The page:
Coming across bones in a major cathedral like the one in Wawel, the historical hill in Krakow, is only natural. After all, holy relics are essential for shrines of significance and Wawel Cathedral is no exception. In it, interred in their sumptuous sarcophagi, lie the remains of Saint Stanislaus the Martyr and Saint Hedwig the Queen.
However, at the main entrance of the 14th Century Gothic cathedral hang bones which have nothing to do with piousness. Yellowed by the years and chained to the old wrought iron gates are the bones of a mammoth, a rhinoceros and a whale.
How they ended up in Wawel Cathedral is a mystery. The temptation is to imagine how one day a man appeared in Krakow and offered to sell to the citizens the remains of the infamous Wawel Dragon.
The Wawel Dragon appeared in history sources in the 12th Century. According to legend, it used to live in the caves under the Wawel Hill and devoured people until brave king Krak killed it. Its cave can still be visited.
No one know how the bones of a rhinoceros, a whale and a mammoth ended at Wawel Cathedral's main gate
The story of the dragon and the mystery of the bones are but a drop in the ocean of stories about Wawel. The limestone hill overlooking the Vistula River has been inhabited since the beginning of the 1st Millennium AD, and became the centre of the Polish state in the 10th Century. In the 18th Century, the centre of power shifted, but Wawel and Krakow remained at the heart of Polish national identity.
As a result of this long history, every corner in Wawel has a story, a peculiarity or a special significance for the Poles, and sometimes these features overlap.
The equine statue of Tadeusz Kościuszko by the west entrance of Wawel Castle is a good example. It was placed there in the 1920s to honour the man who fought in the American Revolution and started a rebellion in his homeland when Russia, Prussia and Austria divided Poland between themselves. The monument did not survive – the Nazis destroyed it in 1940. The statue you see today is a replica, given as a present by the citizens of Dresden in the 1960s.
The original monument of Tadeusz Kościuszko was made of decommissioned guns
Speaking of art, nothing in Wawel can compete with a single, rather small painting, exhibited in a dark room at the royal palace.
Leonardo da Vinci painted the Lady with the Ermine, a portrait of the Duke of Milan’s mistress, in 1489-1490. The painting was bought by Prince Adam Jerzy Czartoryski at the end of the 18th Century and ended up in Krakow in 1882. The Nazis took it in 1939, but the painting was brought back to the city after the war.
The artistic qualities of the Lady with the Ermine are more exciting than its story. One of only four female portraits by Leonardo, the Lady with the Ermine has been hailed as a breakthrough in portrait painting and a rival to the Mona Lisa.
The royal palace at Wawel itself has a strong Italian connection. Built in the 16th Century by King Sigismund I, with its arcades and steep roof it is the perfect marriage between Italian Renaissance architecture and the peculiarities resulting from the northern climate. Used as the residence of the Polish president in the interwar period, the palace became a museum under Communism. Among its many exhibits, the remains of the 350 odd tapestries from the 17th Century are a must-see.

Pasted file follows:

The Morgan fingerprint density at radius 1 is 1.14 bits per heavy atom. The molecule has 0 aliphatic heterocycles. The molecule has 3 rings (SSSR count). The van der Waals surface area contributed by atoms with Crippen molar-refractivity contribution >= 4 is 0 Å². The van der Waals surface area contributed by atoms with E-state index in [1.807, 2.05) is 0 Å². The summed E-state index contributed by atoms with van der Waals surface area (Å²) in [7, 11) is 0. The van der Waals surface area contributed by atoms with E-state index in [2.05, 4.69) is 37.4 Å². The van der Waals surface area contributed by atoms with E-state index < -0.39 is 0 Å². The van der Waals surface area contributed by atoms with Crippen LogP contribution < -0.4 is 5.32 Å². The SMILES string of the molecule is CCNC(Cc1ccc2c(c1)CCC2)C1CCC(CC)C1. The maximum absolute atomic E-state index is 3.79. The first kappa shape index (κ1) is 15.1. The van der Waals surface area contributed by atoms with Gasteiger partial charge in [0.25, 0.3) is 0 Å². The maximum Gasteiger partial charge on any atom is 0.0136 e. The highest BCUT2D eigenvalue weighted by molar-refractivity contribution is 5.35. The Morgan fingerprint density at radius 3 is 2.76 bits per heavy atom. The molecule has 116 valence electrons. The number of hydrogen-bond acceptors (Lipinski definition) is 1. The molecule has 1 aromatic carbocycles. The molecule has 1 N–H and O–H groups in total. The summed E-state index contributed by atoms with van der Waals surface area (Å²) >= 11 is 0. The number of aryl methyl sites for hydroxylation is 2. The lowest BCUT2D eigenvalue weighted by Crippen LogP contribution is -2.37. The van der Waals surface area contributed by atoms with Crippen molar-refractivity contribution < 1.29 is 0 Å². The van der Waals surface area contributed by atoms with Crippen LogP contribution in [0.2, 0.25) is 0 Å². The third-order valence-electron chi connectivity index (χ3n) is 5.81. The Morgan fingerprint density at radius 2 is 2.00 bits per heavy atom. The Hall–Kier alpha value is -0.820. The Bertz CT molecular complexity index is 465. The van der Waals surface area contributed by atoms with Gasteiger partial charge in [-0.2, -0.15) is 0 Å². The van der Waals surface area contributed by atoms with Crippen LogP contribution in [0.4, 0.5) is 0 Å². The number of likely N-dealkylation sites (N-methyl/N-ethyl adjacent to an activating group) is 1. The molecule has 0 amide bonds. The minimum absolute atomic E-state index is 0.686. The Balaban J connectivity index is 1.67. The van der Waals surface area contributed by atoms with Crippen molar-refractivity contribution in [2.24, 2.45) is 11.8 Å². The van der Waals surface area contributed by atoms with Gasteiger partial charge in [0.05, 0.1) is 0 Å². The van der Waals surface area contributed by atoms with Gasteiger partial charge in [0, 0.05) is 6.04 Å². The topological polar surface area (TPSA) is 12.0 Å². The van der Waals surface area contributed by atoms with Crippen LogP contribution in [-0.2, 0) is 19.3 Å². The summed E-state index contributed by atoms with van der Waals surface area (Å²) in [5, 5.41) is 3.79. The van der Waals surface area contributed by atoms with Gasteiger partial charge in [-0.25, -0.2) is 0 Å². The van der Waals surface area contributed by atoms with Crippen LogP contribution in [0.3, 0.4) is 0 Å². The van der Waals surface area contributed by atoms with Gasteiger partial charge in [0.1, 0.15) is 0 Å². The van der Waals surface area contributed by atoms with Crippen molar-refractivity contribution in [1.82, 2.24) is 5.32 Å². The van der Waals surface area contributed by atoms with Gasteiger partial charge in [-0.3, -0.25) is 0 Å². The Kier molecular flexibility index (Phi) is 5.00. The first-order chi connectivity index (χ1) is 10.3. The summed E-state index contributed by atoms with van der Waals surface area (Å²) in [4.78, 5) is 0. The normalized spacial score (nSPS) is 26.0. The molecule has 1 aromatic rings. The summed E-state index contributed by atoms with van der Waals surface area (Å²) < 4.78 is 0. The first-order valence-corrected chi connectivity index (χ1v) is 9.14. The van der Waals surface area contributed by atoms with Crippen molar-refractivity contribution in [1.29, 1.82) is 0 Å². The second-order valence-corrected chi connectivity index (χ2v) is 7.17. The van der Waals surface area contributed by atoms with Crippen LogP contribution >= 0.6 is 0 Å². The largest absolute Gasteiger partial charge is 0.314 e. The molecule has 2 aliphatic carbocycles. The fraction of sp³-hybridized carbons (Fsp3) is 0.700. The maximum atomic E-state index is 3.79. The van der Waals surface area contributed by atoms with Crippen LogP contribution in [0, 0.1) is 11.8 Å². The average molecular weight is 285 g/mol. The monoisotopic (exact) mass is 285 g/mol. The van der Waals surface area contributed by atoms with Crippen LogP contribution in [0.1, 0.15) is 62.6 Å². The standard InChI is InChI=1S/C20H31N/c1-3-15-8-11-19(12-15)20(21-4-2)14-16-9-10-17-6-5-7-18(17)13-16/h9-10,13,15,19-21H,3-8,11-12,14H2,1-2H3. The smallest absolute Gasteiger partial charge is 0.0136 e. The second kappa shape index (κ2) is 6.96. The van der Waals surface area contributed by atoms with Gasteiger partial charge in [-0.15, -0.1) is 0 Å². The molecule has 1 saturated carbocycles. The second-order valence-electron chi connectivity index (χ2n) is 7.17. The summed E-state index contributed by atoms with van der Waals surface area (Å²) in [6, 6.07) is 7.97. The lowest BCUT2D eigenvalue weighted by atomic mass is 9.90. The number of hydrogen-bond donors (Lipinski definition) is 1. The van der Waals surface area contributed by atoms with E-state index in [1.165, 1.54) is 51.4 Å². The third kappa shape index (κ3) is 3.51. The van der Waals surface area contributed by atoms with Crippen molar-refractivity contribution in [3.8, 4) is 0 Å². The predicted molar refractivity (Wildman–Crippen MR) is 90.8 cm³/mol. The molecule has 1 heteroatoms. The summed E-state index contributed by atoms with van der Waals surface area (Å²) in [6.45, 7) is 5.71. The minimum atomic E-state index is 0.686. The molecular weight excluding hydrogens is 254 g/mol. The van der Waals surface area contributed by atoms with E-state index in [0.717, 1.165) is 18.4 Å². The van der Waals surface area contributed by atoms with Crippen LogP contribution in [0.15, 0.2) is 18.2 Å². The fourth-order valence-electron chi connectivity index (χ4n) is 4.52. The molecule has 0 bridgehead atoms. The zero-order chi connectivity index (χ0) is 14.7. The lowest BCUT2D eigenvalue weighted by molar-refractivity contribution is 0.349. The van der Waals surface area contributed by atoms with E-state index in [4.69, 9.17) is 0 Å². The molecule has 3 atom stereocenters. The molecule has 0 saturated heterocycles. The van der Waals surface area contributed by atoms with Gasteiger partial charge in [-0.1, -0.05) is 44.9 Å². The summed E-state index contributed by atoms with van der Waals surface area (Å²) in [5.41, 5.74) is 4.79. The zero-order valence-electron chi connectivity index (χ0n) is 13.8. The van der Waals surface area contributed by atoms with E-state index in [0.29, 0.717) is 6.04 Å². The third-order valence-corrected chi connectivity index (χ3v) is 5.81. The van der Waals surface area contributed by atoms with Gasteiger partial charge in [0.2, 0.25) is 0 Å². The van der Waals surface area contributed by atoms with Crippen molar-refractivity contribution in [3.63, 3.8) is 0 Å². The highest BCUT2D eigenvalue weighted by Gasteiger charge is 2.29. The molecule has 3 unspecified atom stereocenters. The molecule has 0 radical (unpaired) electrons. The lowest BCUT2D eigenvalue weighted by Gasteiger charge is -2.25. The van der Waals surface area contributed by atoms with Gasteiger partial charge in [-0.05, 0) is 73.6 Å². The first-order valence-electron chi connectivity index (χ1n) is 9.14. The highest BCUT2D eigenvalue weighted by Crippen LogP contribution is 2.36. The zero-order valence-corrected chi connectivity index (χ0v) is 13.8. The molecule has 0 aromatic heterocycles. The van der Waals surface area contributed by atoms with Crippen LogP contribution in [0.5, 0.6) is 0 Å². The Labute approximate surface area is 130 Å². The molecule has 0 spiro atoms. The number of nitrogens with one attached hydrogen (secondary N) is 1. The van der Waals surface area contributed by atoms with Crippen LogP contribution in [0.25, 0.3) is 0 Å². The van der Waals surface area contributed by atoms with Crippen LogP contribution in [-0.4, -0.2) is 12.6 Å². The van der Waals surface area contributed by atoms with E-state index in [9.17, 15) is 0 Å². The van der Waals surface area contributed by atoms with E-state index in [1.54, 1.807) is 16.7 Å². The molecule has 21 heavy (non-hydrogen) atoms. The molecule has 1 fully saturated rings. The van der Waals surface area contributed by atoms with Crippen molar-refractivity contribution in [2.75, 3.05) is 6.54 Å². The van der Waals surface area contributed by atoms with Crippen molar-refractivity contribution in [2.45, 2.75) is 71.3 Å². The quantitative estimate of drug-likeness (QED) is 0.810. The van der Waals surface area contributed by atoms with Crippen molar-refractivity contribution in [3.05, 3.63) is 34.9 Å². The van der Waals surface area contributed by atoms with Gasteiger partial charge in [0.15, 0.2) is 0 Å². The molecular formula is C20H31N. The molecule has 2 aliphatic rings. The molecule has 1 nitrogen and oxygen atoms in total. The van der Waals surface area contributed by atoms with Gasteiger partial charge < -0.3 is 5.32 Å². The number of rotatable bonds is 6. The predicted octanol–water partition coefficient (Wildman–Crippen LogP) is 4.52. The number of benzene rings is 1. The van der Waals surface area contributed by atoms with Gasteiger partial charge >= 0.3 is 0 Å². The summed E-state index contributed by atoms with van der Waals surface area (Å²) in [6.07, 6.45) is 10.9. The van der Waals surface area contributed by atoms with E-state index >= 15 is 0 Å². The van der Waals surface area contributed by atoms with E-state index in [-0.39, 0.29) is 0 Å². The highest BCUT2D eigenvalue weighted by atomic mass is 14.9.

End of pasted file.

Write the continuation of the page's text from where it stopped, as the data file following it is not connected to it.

King Sigismund also built the gilt-domed Sigismund Chapel by the south nave of Wawel Cathedral. He, along with King Sigismund II and Queen Anna Jagiellon, are buried in it.
The royal palace of Wawel combines Italian Renaissance with northern architecture
Wawel Cathedral is the prime place for burials of Polish royals and figures of prominence, and walking around it is like a short lesson in Polish history.
The central nave is lined with the ornate sarcophagi of kings, queens and saints, and the chapels house more royal tombs. A special crypt is dedicated to venerated poets Adam Mickiewicz and Juliusz Słowacki. Spreading under the cathedral, St Leonard's Crypt is the final resting place of notables such as Jan III Sobieski, Tadeusz Kościuszko and Władysław Sikorski, who was the head of the Polish government in exile during the Second World War.
The Sigismund Bell was installed on the top of the Sigismund Tower, in the Wawel Cathedral, within a single day: 13 July 1521. It rings on major feasts and on important occasions, like the visits by the late Pope John Paul II
In April 2010, the remains of President Lech Kaczyński and his wife Maria were also buried in the crypt, after they died in an airplane crash at Smolensk, in Russia. The decision sparked controversy, but the sarcophagus of President Kaczyński is never without wreaths and flowers.
There is one person, though, who was strongly connected with the cathedral, yet is not buried there. In 1945, a young priest, Karol Wojtyła, served his first mass in St Leonard's Crypt. Later, as Pope John Paul II, he would state that he wanted to be buried in Wawel Cathedral, but after his death in 2005, he was interred in St Peter's, in Rome.
Wawel Cathedral is not only about the underground experience. Take the wooden stairs leading all the way up to the Sigismund Tower (named after the king who built the palace and the chapel). There awaits the colossal Sigismund Bell, a monster weighting 12.6 tonnes. A group of 12 men is needed to ring it and, when they do, the sound is heard over a radius of 30 km. The Sigismund Bell was installed in 1521 and since then has only needed one repair – its clapper was replaced in 2000-2001.